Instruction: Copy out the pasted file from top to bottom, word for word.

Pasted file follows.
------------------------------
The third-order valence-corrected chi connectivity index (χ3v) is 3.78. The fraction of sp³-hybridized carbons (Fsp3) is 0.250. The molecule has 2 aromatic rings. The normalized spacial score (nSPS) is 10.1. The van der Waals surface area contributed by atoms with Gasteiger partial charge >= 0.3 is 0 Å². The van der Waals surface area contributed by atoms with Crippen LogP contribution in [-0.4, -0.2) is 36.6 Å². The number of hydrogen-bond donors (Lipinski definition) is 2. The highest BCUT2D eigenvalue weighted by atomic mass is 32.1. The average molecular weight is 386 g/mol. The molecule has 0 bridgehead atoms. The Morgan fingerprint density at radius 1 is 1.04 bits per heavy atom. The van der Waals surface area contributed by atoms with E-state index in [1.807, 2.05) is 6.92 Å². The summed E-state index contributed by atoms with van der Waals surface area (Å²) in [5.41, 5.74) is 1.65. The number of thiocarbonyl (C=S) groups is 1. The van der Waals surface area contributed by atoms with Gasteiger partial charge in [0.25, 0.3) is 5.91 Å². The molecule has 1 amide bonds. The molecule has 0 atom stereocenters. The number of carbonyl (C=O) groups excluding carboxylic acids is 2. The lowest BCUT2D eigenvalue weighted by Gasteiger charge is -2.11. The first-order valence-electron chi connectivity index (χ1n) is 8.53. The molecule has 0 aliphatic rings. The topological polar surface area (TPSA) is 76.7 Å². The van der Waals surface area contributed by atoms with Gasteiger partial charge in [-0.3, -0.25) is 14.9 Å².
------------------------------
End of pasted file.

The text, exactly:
The third-order valence-corrected chi connectivity index (χ3v) is 3.78. The fraction of sp³-hybridized carbons (Fsp3) is 0.250. The molecule has 2 aromatic rings. The normalized spacial score (nSPS) is 10.1. The van der Waals surface area contributed by atoms with Gasteiger partial charge >= 0.3 is 0 Å². The van der Waals surface area contributed by atoms with Crippen LogP contribution in [-0.4, -0.2) is 36.6 Å². The number of hydrogen-bond donors (Lipinski definition) is 2. The highest BCUT2D eigenvalue weighted by atomic mass is 32.1. The average molecular weight is 386 g/mol. The molecule has 0 bridgehead atoms. The Morgan fingerprint density at radius 1 is 1.04 bits per heavy atom. The van der Waals surface area contributed by atoms with E-state index in [1.807, 2.05) is 6.92 Å². The summed E-state index contributed by atoms with van der Waals surface area (Å²) in [5.41, 5.74) is 1.65. The number of thiocarbonyl (C=S) groups is 1. The van der Waals surface area contributed by atoms with Gasteiger partial charge in [0.25, 0.3) is 5.91 Å². The molecule has 1 amide bonds. The molecule has 0 atom stereocenters. The number of carbonyl (C=O) groups excluding carboxylic acids is 2. The lowest BCUT2D eigenvalue weighted by Gasteiger charge is -2.11. The first-order valence-electron chi connectivity index (χ1n) is 8.53. The molecule has 0 aliphatic rings. The topological polar surface area (TPSA) is 76.7 Å². The van der Waals surface area contributed by atoms with Gasteiger partial charge in [-0.3, -0.25) is 14.9 Å².